The Stories We Live: Why We Feel What We Feel

The Stories We Live: Why We Feel What We Feel

by shannonTags ,

The smell of freshly brewed coffee and sizzling bacon waft through your open window and instantly you’re transported back to the Sunday mornings of your childhood. Warmth envelopes you. You feel calm, happy, content — and hungry!

You hear a cup crash to the floor, and your entire body automatically tightens.  It’s brief, but you notice it, and your mood changes ever so slightly.

Your boss asks to see you in their office, and all of a sudden you feel like a child about to be reprimanded; yet, there is no reason to believe that they are displeased with you.

That song begins to play on the radio, and you can’t help but start moving to the music. Memories come back to you in tiny pictures, but mostly you notice the overwhelming emotions and sensations washing over you.  

What do all of these scenarios have in common?  We have attached a story to them. We’ve created a meaning for ourselves, and our feelings follow. Driven by these narratives, we react to the people and world around us. Some of these stories we are aware of, and others may surprise us with their existence and significance.  These narratives create filters that we use daily in our communication and in our interaction with others and ourselves.  Many are helpful and contribute to our success, but some may be outdated and create challenges:

“I can’t do this!” 

“I’m not smart enough.” 

“How could they love me?” 

“Of course I’m wrong.”

“What’s wrong with me?”

Do any of these sound familiar?  Filters, stories, beliefs… Call them what you will, but they reside in all of us.  It’s part of the human experience, and yet they can be very limiting, affecting our relationships and how we relate to others in our day-to-day lives.

What if you could rewrite the stories that aren’t serving you well?  Where, how, and why were these filters formed?  How do these filters affect your internal dialogue?  What sort of beliefs have you formed based on this dialogue?  And most importantly, what do you feel during these moments? 

The answers to these questions can help us understand, process, and change our story.  Sometimes, it’s a matter of changing one word within our story, and the entire meaning and feeling associated with that narrative can shift.

I want you to take a moment and think about the words you would use to describe how you feel when you are feeling happy.  How many words can you come up with? Did any of these make your list — alive, awed, energetic, excited, grateful, invigorated, joyful, thrilled, optimistic, or wonder-filled?

Review the list again.  Are there any words that stand out to you?  Do you notice a different feeling when you read a specific word? If you were to say you felt thrilled or joyful instead of happy, does that change the feeling for you?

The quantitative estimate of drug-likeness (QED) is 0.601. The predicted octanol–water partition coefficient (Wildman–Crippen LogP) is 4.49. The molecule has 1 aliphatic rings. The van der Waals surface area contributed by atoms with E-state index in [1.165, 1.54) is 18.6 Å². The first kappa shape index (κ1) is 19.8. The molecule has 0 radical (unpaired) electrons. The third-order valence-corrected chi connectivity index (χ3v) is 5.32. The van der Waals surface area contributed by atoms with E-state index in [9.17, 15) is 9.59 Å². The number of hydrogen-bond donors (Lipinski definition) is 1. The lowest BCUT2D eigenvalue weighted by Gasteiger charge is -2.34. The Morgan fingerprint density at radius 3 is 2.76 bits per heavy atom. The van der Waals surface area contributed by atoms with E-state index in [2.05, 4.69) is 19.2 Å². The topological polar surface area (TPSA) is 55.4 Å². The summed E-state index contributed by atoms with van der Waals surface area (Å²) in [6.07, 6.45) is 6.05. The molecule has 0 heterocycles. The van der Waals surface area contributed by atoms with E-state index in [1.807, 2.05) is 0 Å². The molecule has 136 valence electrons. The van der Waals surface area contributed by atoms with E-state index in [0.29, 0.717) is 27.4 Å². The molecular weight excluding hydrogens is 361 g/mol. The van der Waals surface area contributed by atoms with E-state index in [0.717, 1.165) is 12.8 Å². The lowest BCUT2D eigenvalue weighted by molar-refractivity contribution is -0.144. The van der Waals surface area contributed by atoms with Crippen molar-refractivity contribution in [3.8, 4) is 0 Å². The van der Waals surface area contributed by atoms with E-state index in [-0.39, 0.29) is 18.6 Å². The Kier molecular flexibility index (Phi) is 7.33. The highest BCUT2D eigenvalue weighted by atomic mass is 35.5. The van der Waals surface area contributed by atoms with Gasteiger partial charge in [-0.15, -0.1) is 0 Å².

When we think of different words, like events, they can trigger very specific reactions within us.  If the words above didn’t create distinct emotions for you, try thinking about the language you use when you’re unhappy. Did any of these make your list — appalled, ashamed, hurt, depleted, withdrawn, vulnerable, insecure, nervous, anxious, or uncomfortable? Do any of them incite a distinct reaction from you? Or, were there any words in particular that fascinated you? 

The English language is loaded with words to describe how we feel, and often we only use a small percentage of these.  By becoming more familiar with these words, and how we react to them, we can become clearer about how they affect our stories. They can also provide a greater understanding of how we interact with them.

Have you ever said: “I’m so Angry!”?  Was there more to that statement than you could express at the time?  Can you think of another word to describe how you felt in that moment?  Were you hurt?  Did someone catch you off-guard?  Did someone make you uncomfortable?  If you were to change the word “angry” to another word, what would that be?  Does this change how you feel about the situation?  Sometimes, clarifying our feelings can change our internal narrative, which can then lead to more kindness towards ourselves.

The scenarios described above offers a brief insight into how I work with my clients in our counselling sessions. As we become aware of our inner dialogue and the language we use, we can utilize these skills to create change within ourselves. 

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